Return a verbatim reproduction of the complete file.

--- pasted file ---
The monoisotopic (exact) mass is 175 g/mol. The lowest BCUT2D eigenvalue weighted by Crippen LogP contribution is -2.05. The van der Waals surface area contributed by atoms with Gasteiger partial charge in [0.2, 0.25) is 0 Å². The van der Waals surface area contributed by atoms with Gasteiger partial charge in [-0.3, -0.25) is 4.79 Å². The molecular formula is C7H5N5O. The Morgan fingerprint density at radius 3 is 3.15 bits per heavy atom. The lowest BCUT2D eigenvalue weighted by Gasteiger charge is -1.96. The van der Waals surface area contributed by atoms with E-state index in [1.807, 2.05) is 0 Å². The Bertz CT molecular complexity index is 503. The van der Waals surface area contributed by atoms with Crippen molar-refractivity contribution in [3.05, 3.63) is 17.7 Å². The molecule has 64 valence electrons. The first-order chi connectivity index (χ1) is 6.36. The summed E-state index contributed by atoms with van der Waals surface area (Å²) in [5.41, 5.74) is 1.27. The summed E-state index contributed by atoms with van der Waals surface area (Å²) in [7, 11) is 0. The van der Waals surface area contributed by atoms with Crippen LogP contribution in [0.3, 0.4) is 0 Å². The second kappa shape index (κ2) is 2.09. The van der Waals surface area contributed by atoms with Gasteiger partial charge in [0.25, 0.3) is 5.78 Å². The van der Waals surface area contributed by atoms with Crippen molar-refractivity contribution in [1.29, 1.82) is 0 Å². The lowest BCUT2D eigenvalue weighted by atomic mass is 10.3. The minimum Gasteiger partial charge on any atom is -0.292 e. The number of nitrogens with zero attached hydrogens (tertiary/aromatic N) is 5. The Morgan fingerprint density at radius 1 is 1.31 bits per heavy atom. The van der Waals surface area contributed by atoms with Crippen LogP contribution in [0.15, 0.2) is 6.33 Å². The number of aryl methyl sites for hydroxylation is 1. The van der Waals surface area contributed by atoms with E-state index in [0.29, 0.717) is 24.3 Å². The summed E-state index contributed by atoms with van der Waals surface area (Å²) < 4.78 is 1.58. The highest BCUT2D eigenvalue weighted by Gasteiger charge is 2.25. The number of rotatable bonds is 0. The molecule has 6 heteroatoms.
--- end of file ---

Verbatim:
The monoisotopic (exact) mass is 175 g/mol. The lowest BCUT2D eigenvalue weighted by Crippen LogP contribution is -2.05. The van der Waals surface area contributed by atoms with Gasteiger partial charge in [0.2, 0.25) is 0 Å². The van der Waals surface area contributed by atoms with Gasteiger partial charge in [-0.3, -0.25) is 4.79 Å². The molecular formula is C7H5N5O. The Morgan fingerprint density at radius 3 is 3.15 bits per heavy atom. The lowest BCUT2D eigenvalue weighted by Gasteiger charge is -1.96. The van der Waals surface area contributed by atoms with E-state index in [1.807, 2.05) is 0 Å². The Bertz CT molecular complexity index is 503. The van der Waals surface area contributed by atoms with Crippen molar-refractivity contribution in [3.05, 3.63) is 17.7 Å². The molecule has 64 valence electrons. The first-order chi connectivity index (χ1) is 6.36. The summed E-state index contributed by atoms with van der Waals surface area (Å²) in [5.41, 5.74) is 1.27. The summed E-state index contributed by atoms with van der Waals surface area (Å²) in [7, 11) is 0. The van der Waals surface area contributed by atoms with Crippen LogP contribution in [0.3, 0.4) is 0 Å². The second kappa shape index (κ2) is 2.09. The van der Waals surface area contributed by atoms with Gasteiger partial charge in [0.25, 0.3) is 5.78 Å². The van der Waals surface area contributed by atoms with Crippen molar-refractivity contribution in [1.29, 1.82) is 0 Å². The lowest BCUT2D eigenvalue weighted by atomic mass is 10.3. The minimum Gasteiger partial charge on any atom is -0.292 e. The number of nitrogens with zero attached hydrogens (tertiary/aromatic N) is 5. The Morgan fingerprint density at radius 1 is 1.31 bits per heavy atom. The van der Waals surface area contributed by atoms with Crippen LogP contribution in [0.15, 0.2) is 6.33 Å². The number of aryl methyl sites for hydroxylation is 1. The van der Waals surface area contributed by atoms with E-state index in [0.29, 0.717) is 24.3 Å². The summed E-state index contributed by atoms with van der Waals surface area (Å²) < 4.78 is 1.58. The highest BCUT2D eigenvalue weighted by Gasteiger charge is 2.25. The number of rotatable bonds is 0. The molecule has 6 heteroatoms.